Originally Posted by TenoBell
Even thought the iPhone probably sits more between a smartphone and UMPC.
This is more of iPhones competition than most other smartphones. Because most smartphones are missing some fundamental functionality of the iPhone. While the iPhone has most of the fundamental functionality of a UMPC.
Actually, that picture is a great example of what the iPhone is all about, UI wise.
Sony does old school "serious" design as well or better than anyone. Their products are generally purposeful looking, with clean a "we mean business" layout and a kind of "pro" vibe.
However, that means that if you want to actually use something like the UMPC pictured, you are going to have to learn how. It's almost as if a deal were being made: we'll give you power, but you have to submit to the complexity that that entails, and that's how it should be. Something this mighty doesn't warrant a "friendly" interface because that would be beneath it. But once you figure it out, won't you feel like teh awesome fighter pilot?
I think we all agree that the iPhone UI is destined for a wider range of products, and that its UI is a completely different vibe from something like the Sony. Kind of a "come on in here and check it out!" kind of thing. Apple seems to be under the impression that anybody might want to be able to have a lot of computing power in the palm of their hand, not just the technorati.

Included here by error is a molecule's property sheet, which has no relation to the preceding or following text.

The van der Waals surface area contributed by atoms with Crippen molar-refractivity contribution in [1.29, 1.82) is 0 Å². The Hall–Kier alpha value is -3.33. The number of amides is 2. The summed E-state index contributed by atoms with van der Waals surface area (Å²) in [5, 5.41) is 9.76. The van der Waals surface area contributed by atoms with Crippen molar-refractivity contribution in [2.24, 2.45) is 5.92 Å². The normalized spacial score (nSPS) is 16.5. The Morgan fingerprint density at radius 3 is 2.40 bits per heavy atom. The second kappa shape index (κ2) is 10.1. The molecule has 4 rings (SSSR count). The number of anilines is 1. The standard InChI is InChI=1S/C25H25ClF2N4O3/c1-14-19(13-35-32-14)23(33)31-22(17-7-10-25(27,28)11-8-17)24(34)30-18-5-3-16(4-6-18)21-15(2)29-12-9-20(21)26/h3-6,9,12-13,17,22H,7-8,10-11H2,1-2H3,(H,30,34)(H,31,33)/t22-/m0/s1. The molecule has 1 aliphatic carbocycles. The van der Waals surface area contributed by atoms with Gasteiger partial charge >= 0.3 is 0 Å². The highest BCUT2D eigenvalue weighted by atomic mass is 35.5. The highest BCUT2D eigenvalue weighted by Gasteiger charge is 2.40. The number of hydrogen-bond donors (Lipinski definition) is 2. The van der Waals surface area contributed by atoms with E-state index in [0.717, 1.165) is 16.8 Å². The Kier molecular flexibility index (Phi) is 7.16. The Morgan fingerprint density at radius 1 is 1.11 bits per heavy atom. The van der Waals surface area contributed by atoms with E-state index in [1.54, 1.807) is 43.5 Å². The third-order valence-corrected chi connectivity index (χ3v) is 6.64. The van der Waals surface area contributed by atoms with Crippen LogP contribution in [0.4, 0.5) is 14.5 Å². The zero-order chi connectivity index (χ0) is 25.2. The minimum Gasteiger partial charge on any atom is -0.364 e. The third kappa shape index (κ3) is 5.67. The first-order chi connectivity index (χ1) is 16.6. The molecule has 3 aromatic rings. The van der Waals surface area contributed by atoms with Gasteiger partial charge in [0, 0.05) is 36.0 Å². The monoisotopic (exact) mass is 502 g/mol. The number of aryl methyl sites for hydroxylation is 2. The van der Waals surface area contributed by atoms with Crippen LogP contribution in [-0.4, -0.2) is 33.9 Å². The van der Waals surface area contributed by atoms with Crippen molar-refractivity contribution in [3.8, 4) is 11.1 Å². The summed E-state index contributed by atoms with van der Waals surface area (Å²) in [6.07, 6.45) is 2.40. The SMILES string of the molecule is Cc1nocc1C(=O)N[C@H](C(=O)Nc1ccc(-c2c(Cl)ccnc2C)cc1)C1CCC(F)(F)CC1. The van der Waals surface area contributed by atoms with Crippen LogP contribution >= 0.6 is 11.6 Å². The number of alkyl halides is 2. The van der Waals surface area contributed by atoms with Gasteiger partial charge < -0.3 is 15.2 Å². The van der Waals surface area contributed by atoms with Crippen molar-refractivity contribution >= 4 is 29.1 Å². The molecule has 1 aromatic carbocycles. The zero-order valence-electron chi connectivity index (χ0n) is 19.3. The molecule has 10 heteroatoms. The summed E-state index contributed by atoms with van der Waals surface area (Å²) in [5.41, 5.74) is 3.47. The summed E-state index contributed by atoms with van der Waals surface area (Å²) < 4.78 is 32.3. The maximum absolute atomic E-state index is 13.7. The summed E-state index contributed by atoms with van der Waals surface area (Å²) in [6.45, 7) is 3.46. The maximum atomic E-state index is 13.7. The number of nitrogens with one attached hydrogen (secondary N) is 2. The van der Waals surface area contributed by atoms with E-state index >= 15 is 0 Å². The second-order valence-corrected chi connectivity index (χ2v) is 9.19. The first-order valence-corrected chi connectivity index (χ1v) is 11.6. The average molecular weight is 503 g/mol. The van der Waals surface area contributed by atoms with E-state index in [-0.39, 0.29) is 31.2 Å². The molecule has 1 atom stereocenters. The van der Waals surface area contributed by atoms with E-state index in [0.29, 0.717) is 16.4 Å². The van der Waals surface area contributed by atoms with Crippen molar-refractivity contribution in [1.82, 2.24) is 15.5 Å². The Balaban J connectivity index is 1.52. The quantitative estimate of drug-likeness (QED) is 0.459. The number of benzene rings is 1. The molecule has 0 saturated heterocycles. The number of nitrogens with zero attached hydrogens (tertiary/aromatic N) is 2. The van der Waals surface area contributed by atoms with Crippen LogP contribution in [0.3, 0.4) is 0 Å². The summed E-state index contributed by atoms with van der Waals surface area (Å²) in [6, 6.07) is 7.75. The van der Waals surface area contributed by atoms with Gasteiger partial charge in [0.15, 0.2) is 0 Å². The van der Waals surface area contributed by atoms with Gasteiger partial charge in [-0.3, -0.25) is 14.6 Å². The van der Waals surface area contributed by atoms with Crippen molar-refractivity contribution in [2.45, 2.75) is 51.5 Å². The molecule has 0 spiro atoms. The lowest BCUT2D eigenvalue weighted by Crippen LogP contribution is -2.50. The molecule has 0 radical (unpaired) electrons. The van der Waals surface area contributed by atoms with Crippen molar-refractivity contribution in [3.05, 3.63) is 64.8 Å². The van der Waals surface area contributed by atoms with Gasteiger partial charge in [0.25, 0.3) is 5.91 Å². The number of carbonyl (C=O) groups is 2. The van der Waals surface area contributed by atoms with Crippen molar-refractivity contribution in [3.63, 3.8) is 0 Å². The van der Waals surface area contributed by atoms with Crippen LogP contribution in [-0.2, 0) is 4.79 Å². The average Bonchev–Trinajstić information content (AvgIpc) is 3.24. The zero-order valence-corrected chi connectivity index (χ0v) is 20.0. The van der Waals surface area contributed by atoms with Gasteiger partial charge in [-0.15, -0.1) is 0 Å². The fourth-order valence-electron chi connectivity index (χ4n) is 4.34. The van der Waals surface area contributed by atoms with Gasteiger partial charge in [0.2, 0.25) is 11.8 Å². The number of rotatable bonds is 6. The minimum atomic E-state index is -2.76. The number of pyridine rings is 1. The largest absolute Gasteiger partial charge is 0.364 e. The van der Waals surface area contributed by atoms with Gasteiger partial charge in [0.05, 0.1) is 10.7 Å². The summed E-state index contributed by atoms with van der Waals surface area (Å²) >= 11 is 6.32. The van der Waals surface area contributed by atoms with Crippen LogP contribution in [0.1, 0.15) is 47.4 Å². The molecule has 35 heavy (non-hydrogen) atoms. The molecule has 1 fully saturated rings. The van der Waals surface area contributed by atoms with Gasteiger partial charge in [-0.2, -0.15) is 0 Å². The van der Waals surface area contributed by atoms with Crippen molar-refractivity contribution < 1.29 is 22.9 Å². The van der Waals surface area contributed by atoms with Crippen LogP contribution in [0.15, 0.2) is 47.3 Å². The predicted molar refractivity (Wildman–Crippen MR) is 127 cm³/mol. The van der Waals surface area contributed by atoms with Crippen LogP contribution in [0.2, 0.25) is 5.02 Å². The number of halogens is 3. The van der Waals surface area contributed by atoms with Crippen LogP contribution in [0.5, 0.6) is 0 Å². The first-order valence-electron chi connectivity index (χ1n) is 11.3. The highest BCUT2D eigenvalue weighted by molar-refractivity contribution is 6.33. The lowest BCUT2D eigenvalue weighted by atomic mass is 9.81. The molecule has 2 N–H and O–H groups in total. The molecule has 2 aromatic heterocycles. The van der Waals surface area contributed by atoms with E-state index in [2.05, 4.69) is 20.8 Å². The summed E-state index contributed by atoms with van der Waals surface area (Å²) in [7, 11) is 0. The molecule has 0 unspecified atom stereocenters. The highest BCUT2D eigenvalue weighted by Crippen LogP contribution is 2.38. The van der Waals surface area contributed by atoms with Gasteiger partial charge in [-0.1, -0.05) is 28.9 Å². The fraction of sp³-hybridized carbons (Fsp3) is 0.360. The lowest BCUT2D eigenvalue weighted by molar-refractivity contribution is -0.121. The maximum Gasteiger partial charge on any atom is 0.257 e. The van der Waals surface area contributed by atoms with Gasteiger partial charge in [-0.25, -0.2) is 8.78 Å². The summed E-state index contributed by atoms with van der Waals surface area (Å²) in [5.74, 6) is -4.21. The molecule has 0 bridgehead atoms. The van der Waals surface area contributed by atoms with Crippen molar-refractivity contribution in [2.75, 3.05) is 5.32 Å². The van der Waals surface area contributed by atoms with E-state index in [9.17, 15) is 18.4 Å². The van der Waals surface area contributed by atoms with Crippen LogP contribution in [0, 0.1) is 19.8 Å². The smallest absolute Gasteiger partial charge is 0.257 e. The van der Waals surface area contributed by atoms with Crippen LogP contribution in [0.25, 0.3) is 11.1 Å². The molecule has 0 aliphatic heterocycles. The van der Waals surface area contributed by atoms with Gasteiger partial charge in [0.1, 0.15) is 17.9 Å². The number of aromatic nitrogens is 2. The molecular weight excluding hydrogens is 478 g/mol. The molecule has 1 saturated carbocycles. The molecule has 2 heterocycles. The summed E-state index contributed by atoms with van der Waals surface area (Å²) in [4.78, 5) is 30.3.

Since that has never happened before, we have no idea how the target market--everybody else-- will respond, but meanwhile the same technorati that is so very pleased with being able to master really bad UI design are the ones doing all the talking.
So in that sense everything being said now means nothing. The composition of the punditry, in this case, is just 180º around in their thinking from where Apple is going with this. Of course they're not impressed, because they already have a phone that "does all that" or a phone is coming out will "do all that but even better". Of course they have opinions on "must have" features that the iPhone lacks, or are certain it will fail if it doesn't cater to their needs.
They are the narrow demographic that has already mastered the existing paradigm. That makes you smarter and more technically adept than most people, so why would you welcome a device that makes your hard won skills irrelevant?
It's very similar to the Mac vs. Windows debate of some time ago, when the Windows interface was truly grim: you heard all the time that it was that very grimness that made Windows a "real" computer, and that the Mac's ease of use was proof of its lack of seriousness. A toy. Toys are easy to use, real computers require cultivated skills.
Now Windows is Vista, so it's pretty clear how that debate sorted out in the end, isn't it?
So here we go again, as if that lesson had never been learned. The gnarly little interfaces already out there are perfectly serviceable ("I
have no problem using it, so if you can't it must mean you just aren't smart enough") and the iPhone is just a lot of eye candy.
And guess which way the industry will go?